Overleveraged

DEFINITION of 'Overleveraged'

Occurs when a business is carrying too much debt, and is unable to pay interest payments from loans. Overleveraged companies are unable to pay their expenses because of over excessive costs. This is the formula for financial leverage:


Financial Leverage = Operating Income / Net Income

BREAKING DOWN 'Overleveraged'

Occurs when a business has borrowed too much debt, and is unable to pay interest payments on the debts. Companies that borrow too much and are overleveraged are at the risk of becoming bankrupt if their business does poorly. A company not overly leveraged is better able to sustain drops in their business profits. Businesses that borrow money to add to a product line, expand internationally or upgrade their facilities are often better able to offset the risk they take on when leveraging.

RELATED TERMS
  1. Debt/Equity Ratio

    Debt/Equity Ratio is debt ratio used to measure a company's financial ...
  2. Leverage Ratio

    Any ratio used to calculate the financial leverage of a company ...
  3. Degree Of Financial Leverage - ...

    A ratio that measures the sensitivity of a company’s earnings ...
  4. Debt Financing

    When a firm raises money for working capital or capital expenditures ...
  5. Leveraged Buyout - LBO

    The acquisition of another company using a significant amount ...
  6. Leverage

    1. The use of various financial instruments or borrowed capital, ...
Related Articles
  1. Retirement

    Understanding Credit Card Interest

    Paying these rates can impact your disposable income and your investment returns.
  2. Investing Basics

    Will Corporate Debt Drag Your Stock Down?

    Borrowed funds can mean a leg up for companies or the boot for investors. Find out how to tell the difference.
  3. Investing Basics

    What Is A Corporate Credit Rating?

    Is the bond you're buying investment grade, or just junk? Find out how to check the score.
  4. Investing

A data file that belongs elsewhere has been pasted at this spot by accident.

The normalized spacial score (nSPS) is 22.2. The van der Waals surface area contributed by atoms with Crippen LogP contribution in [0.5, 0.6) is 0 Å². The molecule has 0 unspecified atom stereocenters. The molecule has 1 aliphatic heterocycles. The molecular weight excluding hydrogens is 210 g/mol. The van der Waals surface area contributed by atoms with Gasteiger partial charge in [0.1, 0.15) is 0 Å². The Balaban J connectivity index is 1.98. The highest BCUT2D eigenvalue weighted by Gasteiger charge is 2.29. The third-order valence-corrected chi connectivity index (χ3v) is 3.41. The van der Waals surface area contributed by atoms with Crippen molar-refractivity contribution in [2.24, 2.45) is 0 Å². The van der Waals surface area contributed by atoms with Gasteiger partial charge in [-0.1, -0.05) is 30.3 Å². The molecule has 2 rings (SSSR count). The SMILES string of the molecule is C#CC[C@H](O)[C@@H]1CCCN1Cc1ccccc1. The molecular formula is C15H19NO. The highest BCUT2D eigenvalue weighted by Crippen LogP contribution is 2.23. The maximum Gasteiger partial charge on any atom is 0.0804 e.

Off-Balance-Sheet Entities: An Introduction

    The theory and practice of these entities varies greatly. Investors need to learn what they're getting into.
  5. Bonds & Fixed Income

    An Overview Of Corporate Bankruptcy

    If a company files for bankruptcy, stockholders have the most to lose. Find out why.
  6. Investing

    Debt Reckoning

    Learn about debt ratios and how to use them to assess a company's financial health. You could save a lot of money!
  7. Investing

    Spotting Cash Cows

    We show you why some of these companies stand apart from the herd.
  8. Economics

    Understanding Cost-Volume Profit Analysis

    Business managers use cost-volume profit analysis to gauge the profitability of their company’s products or services.
  9. Fundamental Analysis

    5 Must-Have Metrics For Value Investors

    Focusing on certain fundamental metrics is the best way for value investors to cash in gains. Here are the most important metrics to know.
  10. Stock Analysis

    Analyzing Altria's Return on Equity (ROE) (MO)

    Learn about Altria Group's return on equity (ROE) and analyze net profit margin, asset turnover and financial leverage to determine what is causing its high ROE.
RELATED FAQS
  1. Can working capital be depreciated?

    Working capital as current assets cannot be depreciated the way long-term, fixed assets are. In accounting, depreciation ... Read Full Answer >>
  2. Do working capital funds expire?

    While working capital funds do not expire, the working capital figure does change over time. This is because it is calculated ... Read Full Answer >>
  3. How much working capital does a small business need?

    The amount of working capital a small business needs to run smoothly depends largely on the type of business, its operating ... Read Full Answer >>
  4. What does high working capital say about a company's financial prospects?

    If a company has high working capital, it has more than enough liquid funds to meet its short-term obligations. Working capital, ... Read Full Answer >>
  5. How can working capital affect a company's finances?

    Working capital, or total current assets minus total current liabilities, can affect a company's longer-term investment effectiveness ... Read Full Answer >>
  6. What can working capital be used for?

    Working capital is used to cover all of a company's short-term expenses, including inventory, payments on short-term debt ... Read Full Answer >>
Hot Definitions
  1. Inverted Yield Curve

    An interest rate environment in which long-term debt instruments have a lower yield than short-term debt instruments of the ...
  2. Socially Responsible Investment - SRI

    An investment that is considered socially responsible because of the nature of the business the company conducts. Common ...
  3. Presidential Election Cycle (Theory)

    A theory developed by Yale Hirsch that states that U.S. stock markets are weakest in the year following the election of a ...
  4. Super Bowl Indicator

    An indicator based on the belief that a Super Bowl win for a team from the old AFL (AFC division) foretells a decline in ...
  5. Flight To Quality

    The action of investors moving their capital away from riskier investments to the safest possible investment vehicles. This ...
Trading Center